MOBO Season To Highlight Black People Are More Than Just Music!

It's really important to change the perception of the black community in the UK. They're not all rappers, reality stars, gang members or footballers. Just as many have careers in medicine, law, fashion, journalism and more but aren't ever given any profile in public.

It's been a strange week for stories in the press dominated by race issues.

Firstly the debate about whether Jamaicans are owed both an apology and reparations for slavery by the UK, then the protest about allegedly racist nightclub DSTRKT, in London's west end, where four black women weren't let in, as apparently they were too fat and too dark.

Being Persian and therefore neither black nor white, I tend to hear comments from all races as they see me as some kind of weird 'neutral in betweener''. Many say 'oh God aren't they over slavery, it happened nearly 200 years ago, surely we can all just move on?'', not realizing that the legacy of slavery in this country has kept high society, stately-home owning families rich, and allowed their grandchildren a privileged lifestyle, whilst simultaneously leaving a legacy of destructed black families, broken homes full of poverty, issues of male emasculation and more, as seen by this weeks Evening Standard coverage of life on the Angell Town Estate in South London.

It's really important to change the perception of the black community in the UK. They're not all rappers, reality stars, gang members or footballers. Just as many have careers in medicine, law, fashion, journalism and more but aren't ever given any profile in public.

However, I'm not here to dwell on that. I like to think of positive actions to problems. I believe that if you can teach a classroom new ideas, they in turn can change a whole communities thinking, and eventually these small seeds can change the world. Make me sound like an eternal happy-hippie optimist? Maybe so.

Someone making small moves to change perceptions of the black community and all it has to offer is Kanya King with her MOBO brand. Thus far, for twenty years it's mostly been associated with British black music. But this month Kanya unveiled the MOBO 'Rise With Us' Season at two launch events on London's South Bank and legendary Soho music venue Ronnie Scott's which highlights black talent in the wider creative arts areas.



The MOBO season (28th September - 4th November) see's a month-long run of wide ranging cultural and educational events that are taking place in the lead-up to this years MOBO Awards in Leeds on November 4th.

Every act that has ever been nominated or won a MOBO Award has a story to tell. Now, it's time to tell more inspirational stories beyond the realm of music and pave the way for the next generation. As part of its 20th anniversary celebrations, the next chapter of MOBO will look to celebrate and support those driven individuals, whatever their chosen path in the creative arts may be.

MOBO 'Rise With Us' Season is jam-packed with an incredible range of events all hand-picked by MOBO from across the creative industries of film, theatre, fashion and art. From a 'Late at Tate' event, to the homegrown critically acclaimed cast of 'The Etienne Sisters' at the Theatre Royal Stratford East, and the exploration of the golden era of sound systems at the exhibition 'Rockers, Soulheads & Lovers: Sound Systems Back in Da Day', at the new Art Exchange in Nottingham, the MOBO team has curated a programme of the highest quality.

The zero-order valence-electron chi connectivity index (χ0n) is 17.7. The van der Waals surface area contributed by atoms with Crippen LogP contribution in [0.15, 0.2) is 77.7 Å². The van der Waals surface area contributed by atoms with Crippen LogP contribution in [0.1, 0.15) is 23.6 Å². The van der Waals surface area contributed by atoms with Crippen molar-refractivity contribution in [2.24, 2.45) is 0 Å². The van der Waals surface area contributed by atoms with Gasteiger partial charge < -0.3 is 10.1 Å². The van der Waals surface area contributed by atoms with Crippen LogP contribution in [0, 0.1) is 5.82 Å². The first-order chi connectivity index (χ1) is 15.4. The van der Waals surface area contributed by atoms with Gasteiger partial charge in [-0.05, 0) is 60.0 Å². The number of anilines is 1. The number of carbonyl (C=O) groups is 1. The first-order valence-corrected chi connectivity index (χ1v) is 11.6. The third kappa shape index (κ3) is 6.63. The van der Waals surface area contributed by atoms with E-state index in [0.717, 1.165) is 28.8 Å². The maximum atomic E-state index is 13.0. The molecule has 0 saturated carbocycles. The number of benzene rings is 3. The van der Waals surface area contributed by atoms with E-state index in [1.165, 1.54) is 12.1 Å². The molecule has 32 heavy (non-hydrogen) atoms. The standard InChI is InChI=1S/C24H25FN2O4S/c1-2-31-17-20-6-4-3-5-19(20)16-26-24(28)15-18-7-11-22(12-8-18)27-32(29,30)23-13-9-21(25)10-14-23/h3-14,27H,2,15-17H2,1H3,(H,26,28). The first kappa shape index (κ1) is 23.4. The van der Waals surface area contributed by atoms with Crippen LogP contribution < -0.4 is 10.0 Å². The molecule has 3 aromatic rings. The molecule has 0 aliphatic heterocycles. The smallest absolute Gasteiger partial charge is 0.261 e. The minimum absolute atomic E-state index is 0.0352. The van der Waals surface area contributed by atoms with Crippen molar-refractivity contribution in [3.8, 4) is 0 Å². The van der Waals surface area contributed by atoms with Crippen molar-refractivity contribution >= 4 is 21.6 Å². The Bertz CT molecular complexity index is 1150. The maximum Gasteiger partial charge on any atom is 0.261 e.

Kanya King, founder of the MOBO Organisation told me; "We are delighted to be launching this exciting season of initiatives and proud to have the support of so many great organisations such as the CIF, ITV, BFI, Warehouse, The National Theatre, CCSkills, the London College of Fashion and the British Library among many others. The Creative Industries Federation report highlighted how much can be done to address the lack of diversity across the industry and the exciting season and the amazing opportunities created by the fellowships are evidence that the industry is ready to join hands and make positive contributions".

A cornerstone of the MOBO 'Rise With Us' Season is a series of curated films within the London Film Festival, including a renovated version of the celebrated Senegalese cinema of 'Black Girl' (1966), Hany Abu-Assad's Palestinian drama film 'The Idol' will also be featured as part of 'MOBO Film' along with this year's topical story of desperate refugees 'Mediterranea'.

Also celebrated will be timely Brit documentary 'The Hard Stop', which explores the life and death of Mark Duggan and the riots that followed, as well as 'Fresh Dressed', a fascinating chronicle of hip-hop and urban fashion, featuring the likes of Kanye West and Pharrell Williams. The selection of these diverse films showcases the fresh talent and established names that should be supported and celebrated within the entertainment and artistic genre.

In addition to the abundance of artistic offerings, there are also a number of educational events, including the PRS For Music Panel session for budding music entrepreneurs who can follow in the footsteps of people like internationally acclaimed songwriter to the stars Wayne Hector, as well as The Labels Fashion show highlighting the next generation of designers and stylists like international stylist to the stars Richard Shoyemi, and 'Rise With Us' talks held at the British Library featuring successful entrepreneurs sharing their inspirational stories I the same vein as Colourblind Cards founder Jessica Huie.

Incredibly successful black people in a variety of fields do exist - you just have to know where to find them!

The MOBO Season calendar runs from 28th September until 4th November. For further information about the MOBO Season and the events, go to

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